The disparity in those averages never went down well with three England touring sides, who smelled conspiracy. Pity, because Qadir's9 for 56 in the first Test at Lahore 13 years ago, a brilliant exhibition of leg-spinners and googlies, was thus overshadowed by poor adjudication.

Qadir reports that he is still twirling away. He is 44, but last winter he bowled 54 overs in a day for Carlton of Melbourne in grade cricket, and the other night in Karachi he turned out in the inaugural match under the National Stadium's floodlights, between Pakistan and the Rest of Asia. Mind you, these batsmen treated him as a mere mortal.

Given his record and knowledge - he speaks highly but cautiously of England's solitary leg-breaker, Ian Salisbury - it is a wonder that somebody in the English hierarchy has not sought him out. If they could identify him.

One-day stands

While cricket's place as the national sport here is not in doubt - hockey and squash are not games of the masses - it can still be out of reach for some. Tickets for the opening one-dayer on Tuesday vary in price from 30 rupees (37p) to 800 rupees (£10). The higher-priced seats are sold out, but there were still some left yesterday at the bottom of the range in a stadium which officially has seating for precisely 34,034.

Incidentally, the cheaper enclosures are called after Majid Khan, Intikhab Alam, Nasim-ul-Ghani, Iqbal Qasim, Wasim Bari and the legendary Mohammad brothers; the middle ranges honour, in ascending order, Zaheer Abbas, Waqar Hassan and Asif Iqbal.

But there are two areas of particular exclusivity. According to the Dawn newspaper, when tickets went on sale at Allied Bank "a visibly stunned employee" saw one individual buy tickets worth 120,000 rupees (or 150 tickets) and "desperate cricket fanatics were still running round the circle in hope they would get at least one ticket for the match to remember, that he was a witness to the first international here under lights" (sic). And the place to be with 3,279 others? The Imran Khan and Wasim Akram enclosures.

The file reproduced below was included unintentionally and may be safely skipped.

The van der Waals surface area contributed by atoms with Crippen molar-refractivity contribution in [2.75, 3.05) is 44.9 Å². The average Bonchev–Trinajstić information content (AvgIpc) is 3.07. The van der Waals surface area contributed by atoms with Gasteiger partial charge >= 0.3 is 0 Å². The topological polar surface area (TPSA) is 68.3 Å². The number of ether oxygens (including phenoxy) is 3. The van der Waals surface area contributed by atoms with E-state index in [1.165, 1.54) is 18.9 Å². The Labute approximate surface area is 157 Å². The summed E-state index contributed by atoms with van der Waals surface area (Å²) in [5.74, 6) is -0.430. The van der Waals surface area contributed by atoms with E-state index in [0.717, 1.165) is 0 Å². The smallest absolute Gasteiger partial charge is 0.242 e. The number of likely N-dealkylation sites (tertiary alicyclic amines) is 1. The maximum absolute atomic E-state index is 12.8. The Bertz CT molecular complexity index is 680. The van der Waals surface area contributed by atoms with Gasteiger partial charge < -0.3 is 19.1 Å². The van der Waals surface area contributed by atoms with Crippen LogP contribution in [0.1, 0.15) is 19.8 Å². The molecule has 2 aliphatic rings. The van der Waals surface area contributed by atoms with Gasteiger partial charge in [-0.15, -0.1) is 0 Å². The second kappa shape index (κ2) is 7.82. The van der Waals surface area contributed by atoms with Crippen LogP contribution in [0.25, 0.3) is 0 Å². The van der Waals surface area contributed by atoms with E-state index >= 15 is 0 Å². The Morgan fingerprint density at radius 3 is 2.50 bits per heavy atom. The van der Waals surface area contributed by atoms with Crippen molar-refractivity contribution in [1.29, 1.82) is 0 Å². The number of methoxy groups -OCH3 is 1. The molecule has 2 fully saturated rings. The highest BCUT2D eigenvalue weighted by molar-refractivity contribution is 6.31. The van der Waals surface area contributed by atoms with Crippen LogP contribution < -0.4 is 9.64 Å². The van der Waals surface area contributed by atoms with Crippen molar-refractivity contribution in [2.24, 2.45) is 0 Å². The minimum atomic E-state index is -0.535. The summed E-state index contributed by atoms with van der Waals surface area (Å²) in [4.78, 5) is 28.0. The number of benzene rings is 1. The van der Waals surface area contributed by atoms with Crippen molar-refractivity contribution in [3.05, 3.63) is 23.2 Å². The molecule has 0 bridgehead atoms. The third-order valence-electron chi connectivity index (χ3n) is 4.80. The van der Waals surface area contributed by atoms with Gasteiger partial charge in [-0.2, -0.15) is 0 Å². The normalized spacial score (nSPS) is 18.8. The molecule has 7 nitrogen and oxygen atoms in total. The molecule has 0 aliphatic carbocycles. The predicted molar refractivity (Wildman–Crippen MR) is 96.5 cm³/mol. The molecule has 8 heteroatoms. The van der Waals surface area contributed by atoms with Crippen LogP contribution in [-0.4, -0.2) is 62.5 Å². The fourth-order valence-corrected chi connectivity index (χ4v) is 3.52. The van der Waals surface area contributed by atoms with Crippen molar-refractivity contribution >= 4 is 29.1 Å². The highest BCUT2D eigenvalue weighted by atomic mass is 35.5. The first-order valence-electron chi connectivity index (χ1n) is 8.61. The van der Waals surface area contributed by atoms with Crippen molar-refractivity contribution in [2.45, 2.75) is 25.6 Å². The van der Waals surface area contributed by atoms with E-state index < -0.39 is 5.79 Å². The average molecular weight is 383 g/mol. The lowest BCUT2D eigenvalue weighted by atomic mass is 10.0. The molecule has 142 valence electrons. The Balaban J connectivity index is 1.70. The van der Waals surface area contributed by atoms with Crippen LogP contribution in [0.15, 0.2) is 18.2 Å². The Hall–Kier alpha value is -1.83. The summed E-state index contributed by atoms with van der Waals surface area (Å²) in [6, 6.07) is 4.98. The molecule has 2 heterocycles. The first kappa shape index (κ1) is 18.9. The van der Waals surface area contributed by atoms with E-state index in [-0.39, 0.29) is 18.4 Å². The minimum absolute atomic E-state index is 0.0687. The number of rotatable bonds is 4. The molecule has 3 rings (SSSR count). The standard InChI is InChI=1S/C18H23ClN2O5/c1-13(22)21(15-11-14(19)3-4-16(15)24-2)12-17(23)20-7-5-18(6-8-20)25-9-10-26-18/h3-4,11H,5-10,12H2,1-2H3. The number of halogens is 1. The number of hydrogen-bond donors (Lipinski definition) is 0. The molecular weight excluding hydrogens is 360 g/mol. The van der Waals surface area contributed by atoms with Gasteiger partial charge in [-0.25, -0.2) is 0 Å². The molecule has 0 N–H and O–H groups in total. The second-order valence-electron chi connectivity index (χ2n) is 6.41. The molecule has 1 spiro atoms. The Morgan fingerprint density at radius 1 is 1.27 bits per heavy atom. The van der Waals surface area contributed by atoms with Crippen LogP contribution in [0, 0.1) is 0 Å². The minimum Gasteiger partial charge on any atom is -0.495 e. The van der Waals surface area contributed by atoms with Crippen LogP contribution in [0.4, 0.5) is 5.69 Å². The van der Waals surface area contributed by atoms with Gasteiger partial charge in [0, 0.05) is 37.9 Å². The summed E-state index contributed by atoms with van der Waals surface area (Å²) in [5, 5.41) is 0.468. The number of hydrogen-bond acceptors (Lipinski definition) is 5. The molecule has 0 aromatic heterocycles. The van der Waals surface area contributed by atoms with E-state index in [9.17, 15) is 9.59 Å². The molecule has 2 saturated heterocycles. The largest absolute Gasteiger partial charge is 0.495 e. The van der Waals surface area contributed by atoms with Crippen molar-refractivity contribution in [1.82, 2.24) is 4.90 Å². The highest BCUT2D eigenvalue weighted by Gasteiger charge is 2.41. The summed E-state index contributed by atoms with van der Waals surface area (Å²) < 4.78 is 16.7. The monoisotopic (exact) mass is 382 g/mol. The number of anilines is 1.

Village people

Not quite everbody is fanatical about cricket. Why, some of the population here are unworried that the five floodlights - Pakistan now has three floodlit stadiums, while England has, er, none - may be affected by the constant electricity surges and power cuts in the city, caused by the electricity company's inability to pay for furnace oil.

And there are some who are followers of another game. Joseph Giil, a taxi driver, confirmed almost sheepishly the other night that he supported football with a passion and was fervent about his own team. For one dreadful moment it was possible to assume that this team was almost certainly the richest and most widely supported in the world, though there has been not a single replica shirt in sight. "Manchester United, huh, Joseph."

"No," he said, baffled, "my village, Chakiwarra." Phew.